In the West Village of New York, numerous blocks down from the uber trafficked and demonstratively commercialized Time Square/Mid-town area, and just before you get to the loud, busy Houston Street (pronounced hows-ton, not hue-ston, like the city), there is an idyllic two-block section called Carmine Street. Or, it used to be an idyllic, quintessential Village street, but like much of Manhattan, it too is slowly being absorbed by yuppies talking about amazing omelets with shaved fennel, over-priced restaurants and compact, but costly apartments. Fortunately, there are at least a couple stores there that are maintaining the standard of the two-block’s bygone era of quirky spaces and mom and pop shops. One such place is Carmine Street Guitars, and it is the subject of a recently released indie documentary of the same name. This is an intimate, week-in-the-life-of story focusing on a store, its owner and his community of talented musician customers.
The small shop, owned by Rick Kelly, has been in existence for decades, and it looks the same as it did when it opened lo these many, many years ago- a cozy too cramped space, covered in floor to ceiling wood, and packed with the one-of-a-kind merchandise he peddles, hand-made guitars. Rick is a sweet, quiet artisan, happily stuck in time. He could care less about cell phones and social media, reserving his energy and passions for his craft, salvaging wood from old New York buildings to use for the instruments, and his very impressive client roster. Sharing his work space and passion are two special people in his life, his 90-something-year-old mother and his young apprentice, Cindy Hulej. Rick’s mom lovingly and dutifully dusts the store photos and answers the phone. Cindy, who looks very punk rock-ish with her platinum blonde, spiked hair and all black attire, is learning and applying the guitar making techniques as handed down from Rick while putting her personal aesthetic to certain projects. Unlike Rick, she is social media savvy, curating artful photos, then regularly posting their latest creations on various platforms.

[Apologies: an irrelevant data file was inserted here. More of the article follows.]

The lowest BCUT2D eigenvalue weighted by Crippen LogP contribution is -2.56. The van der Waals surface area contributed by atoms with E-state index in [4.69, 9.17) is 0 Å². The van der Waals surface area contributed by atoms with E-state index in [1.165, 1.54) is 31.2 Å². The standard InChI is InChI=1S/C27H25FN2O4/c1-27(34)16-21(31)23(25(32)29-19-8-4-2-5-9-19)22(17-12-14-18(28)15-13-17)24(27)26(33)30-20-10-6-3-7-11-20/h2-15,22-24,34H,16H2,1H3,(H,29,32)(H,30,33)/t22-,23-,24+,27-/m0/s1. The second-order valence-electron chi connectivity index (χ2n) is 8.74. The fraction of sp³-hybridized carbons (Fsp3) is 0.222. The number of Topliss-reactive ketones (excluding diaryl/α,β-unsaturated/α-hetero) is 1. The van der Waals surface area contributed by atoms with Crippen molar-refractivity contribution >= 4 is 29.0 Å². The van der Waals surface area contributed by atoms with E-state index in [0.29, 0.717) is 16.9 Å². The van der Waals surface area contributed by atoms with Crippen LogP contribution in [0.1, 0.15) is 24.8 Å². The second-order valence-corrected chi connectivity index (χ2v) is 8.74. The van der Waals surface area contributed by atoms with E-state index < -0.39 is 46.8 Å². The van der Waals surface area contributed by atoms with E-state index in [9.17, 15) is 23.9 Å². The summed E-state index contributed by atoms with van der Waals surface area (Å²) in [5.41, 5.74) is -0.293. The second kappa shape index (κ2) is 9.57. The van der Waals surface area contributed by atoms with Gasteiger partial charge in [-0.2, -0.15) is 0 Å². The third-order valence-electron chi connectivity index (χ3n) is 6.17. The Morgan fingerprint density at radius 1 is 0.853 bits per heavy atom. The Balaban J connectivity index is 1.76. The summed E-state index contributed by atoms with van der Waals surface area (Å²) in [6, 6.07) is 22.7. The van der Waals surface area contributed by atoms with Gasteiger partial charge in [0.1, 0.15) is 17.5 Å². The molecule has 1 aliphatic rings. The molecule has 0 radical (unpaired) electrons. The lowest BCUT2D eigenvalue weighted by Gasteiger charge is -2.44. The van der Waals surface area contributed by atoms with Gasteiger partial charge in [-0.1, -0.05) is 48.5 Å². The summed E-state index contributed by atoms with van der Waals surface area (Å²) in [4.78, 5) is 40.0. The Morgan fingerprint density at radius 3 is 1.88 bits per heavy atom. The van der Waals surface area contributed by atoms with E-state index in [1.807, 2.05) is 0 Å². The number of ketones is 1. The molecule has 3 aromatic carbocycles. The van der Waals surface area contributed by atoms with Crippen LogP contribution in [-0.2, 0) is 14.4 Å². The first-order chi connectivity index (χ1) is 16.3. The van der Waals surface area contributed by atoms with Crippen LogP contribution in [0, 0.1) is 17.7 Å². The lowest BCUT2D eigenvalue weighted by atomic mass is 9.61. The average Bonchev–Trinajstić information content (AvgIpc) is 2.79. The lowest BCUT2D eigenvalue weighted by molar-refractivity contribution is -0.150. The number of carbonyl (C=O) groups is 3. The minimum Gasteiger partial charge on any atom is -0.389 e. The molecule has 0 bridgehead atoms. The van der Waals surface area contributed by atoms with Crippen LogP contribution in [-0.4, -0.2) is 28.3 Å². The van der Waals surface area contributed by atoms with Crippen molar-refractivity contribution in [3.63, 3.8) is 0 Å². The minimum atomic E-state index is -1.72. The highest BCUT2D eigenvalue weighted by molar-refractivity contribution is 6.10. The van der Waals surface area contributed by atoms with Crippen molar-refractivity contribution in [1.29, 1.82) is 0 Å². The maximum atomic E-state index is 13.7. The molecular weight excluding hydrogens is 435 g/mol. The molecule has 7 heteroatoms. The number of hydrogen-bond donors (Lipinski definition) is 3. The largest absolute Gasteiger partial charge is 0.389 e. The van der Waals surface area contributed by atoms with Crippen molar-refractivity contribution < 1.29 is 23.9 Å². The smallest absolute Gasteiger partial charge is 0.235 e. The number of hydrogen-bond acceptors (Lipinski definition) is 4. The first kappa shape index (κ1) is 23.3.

The business’s history and Rick’s craft is portrayed in the film through real-life encounters he has with regular professional musician clients that stop by to try out new guitars. These customers include Kirk Douglas of The Roots, singer-songwriter/actress, Eszter Balint, Nels Cline of Wilco, Stewart Hurwood who was a collaborator of Lou Reed’s, and filmmaker Jim Jarmusch who is also part of the “enthusiastically marginal” rock band, Squrl. They all, understandably, have an appreciation for Rick’s craft and long-time relationship with him and a shared history with the store. The relationships feel authentic albeit the conversations feel somewhat contrived. Interspersed throughout the film is the subtle implication that the building housing the storefront will be sold to the highest bidder, threatening the store’s very existence.The looming enemy is soaring Manhattan real estate prices. Like many businesses there, Carmine Street Guitars is a rental space in prime real estate territory. Cindy points out that the building next to them just sold for six million dollars, and soon afterwards a young, slick realtor drops in to introduce himself and inquire about the store. Despite that, Rick is resolute his landlord won’t budge and life and work as he knows it, will continue. The audience isn’t as convinced.
As a sort of video capsule of an important part of New York history, “Carmine Street Guitars” is sweet and simple, presenting a necessary message of embracing the arts, while supporting local and independent businesses. Although this is a “New York” story, it is an issue that plagues most mom and pops of urban areas. You don’t have to live there to appreciate what this type of neighborhood business has meant and should continue to mean to a community, as well as an industry of local musicians. As a documentary film, the story is as intimate as the cluttered, yet special store itself. While one can appreciate director Ron Mann and writer Len Blum’s successful exclusion of any talking heads and their obvious resistance to over-produce or over embellish. At moments, however, it feels a bit too spare and lacking energy, even by documentary standards. There is a sense that this could have been part of a more layered, fully realized story. As a result, it may only find a very small, niche audience of guitar enthusiasts and documentary aficionados. If you are among them, you are sure to be impressed by Rick’s unique talent and commitment to his craft. You will be touched by Cindy’s dedication to the old ways of doing things despite her youth, and you will be charmed by the artists coming in and sharing memories and strumming a song.
“Carmine Street Guitars” has limited screenings at various art house theaters throughout the country. It will have a one-night screening at the Smith Rafael Film Center in San Rafael, CA on July 27th. Check local listings for times.